Thursday, August 19, 2010

"Asian Fit" Glasses

Interesting and thought-provoking perspective of an Asian adoptive parent with an adopted child from Taiwan -- keep reading and you'll get to the part about glasses:

I still belong to some adoption groups, and usually ignore the emails flying back and forth, but happened to read one recently that totally got my back up. An AP wrote something about how it took forever to find glasses that would fit her newly adopted older children “because the bridges of their noses are so flat. OK, nonexistent.” In a follow-up email she referred to her son’s chin as “the biggest protrusion on his face.” Who says things like that? A non-minority who is so secure in how people should look. But based on other things she says, it seems she really is trying. Still, I wish she would watch how she says things about her children. These are kids who now live with white people in a super white area who stand out because they look different from everyone else around them and they don’t need their white parents to say shit like that.

I have to say again that I don’t consider myself an angry Asian (though lately I’ve been thinking I might be a closet angry Asian). But it really bothers me to know that around the country, there are a ton of Asian children who were adopted by people like the AP mentioned above, or worse. How many APs are not even on these forums at least trying to talk about racial issues? How many of them don’t think about or care about the loss of their children’s cultural identity? Who think the best way to deal with racism towards their children is to ignore it? Given the number of adopted children from Taiwan, and the number of APs in my forums, I’d have to say a lot of APs out there just don’t care and don’t make it a priority. That bothers me a lot.

But I get why they don’t. Being a parent is hard enough to begin with without throwing all that other stuff in. To quote myself from my more clueless days, “People who adopt just want a baby to love. They don’t want to join a crusade.” So yeah, I get that – but I’ve changed my mind. Now I think if you do plan to adopt a child that is of a different race than you, then you have a duty to educate yourself and them about their birth culture, and expose them to the food, people, and language of that culture. And not say shit about their flat noses.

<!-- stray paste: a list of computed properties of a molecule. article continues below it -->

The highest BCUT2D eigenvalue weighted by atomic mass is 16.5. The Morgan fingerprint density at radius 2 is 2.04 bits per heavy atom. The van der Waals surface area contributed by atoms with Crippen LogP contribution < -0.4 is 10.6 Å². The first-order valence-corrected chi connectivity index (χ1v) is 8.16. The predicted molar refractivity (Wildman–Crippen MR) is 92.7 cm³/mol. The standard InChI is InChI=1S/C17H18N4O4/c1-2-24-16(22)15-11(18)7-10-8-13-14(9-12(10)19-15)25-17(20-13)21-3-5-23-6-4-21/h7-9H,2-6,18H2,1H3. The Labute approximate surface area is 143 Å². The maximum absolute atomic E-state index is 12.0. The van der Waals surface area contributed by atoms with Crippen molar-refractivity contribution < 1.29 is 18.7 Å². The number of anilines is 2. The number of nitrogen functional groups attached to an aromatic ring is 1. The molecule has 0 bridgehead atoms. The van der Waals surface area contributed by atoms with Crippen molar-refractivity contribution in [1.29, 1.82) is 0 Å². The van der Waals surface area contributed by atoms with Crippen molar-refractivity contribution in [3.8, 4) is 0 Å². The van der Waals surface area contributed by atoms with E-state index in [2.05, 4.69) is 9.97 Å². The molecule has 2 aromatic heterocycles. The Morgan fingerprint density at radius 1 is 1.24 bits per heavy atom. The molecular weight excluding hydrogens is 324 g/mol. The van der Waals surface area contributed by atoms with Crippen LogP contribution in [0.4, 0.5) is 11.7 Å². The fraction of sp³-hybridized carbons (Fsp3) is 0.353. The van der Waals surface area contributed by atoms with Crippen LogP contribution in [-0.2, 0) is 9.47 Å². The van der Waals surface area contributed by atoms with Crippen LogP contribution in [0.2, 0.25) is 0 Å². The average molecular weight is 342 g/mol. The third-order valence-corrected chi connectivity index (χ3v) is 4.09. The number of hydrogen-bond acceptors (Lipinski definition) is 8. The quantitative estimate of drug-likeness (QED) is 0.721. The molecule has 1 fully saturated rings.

I agree that saying shit about your child's Asian features is out of bounds.  And there are lines of glasses designed for better fit for Asian features -- like this company, for example, which explains why "fit" is different for many Asians:

Most of the eyewear products available are tailored for Caucasian features. As Asian facial characteristics are different than those of Caucasians, it’s no wonder Asians have scarce choices of eyewear products that fit them properly. Asians have higher cheekbones and lower nose bridges, so the hunt for the right eyewear could be a frustrating experience.

After almost two years of trial and error, the TC Charton eyewear collection is ready to offer optical frames and sunglasses that will truly fit Asian features. While no Asians have the same head sizes and nose bridges, all of TC Charton eyewear models offer the following components that will address the common needs of Asian features.

•Less front curvatures
•Narrower distance between the lenses
•Extra long pad arms for the metal models so one can easily adjust the desired distance and height of the nose pads
•Extra high and pronounced nose pads in all plastic models so the frames can sit properly on the bridge and will not slide down or sit on the cheeks.
But what about this post, titled Oakley "Asian Fit" Sunglasses: Offensive, or Brilliant?: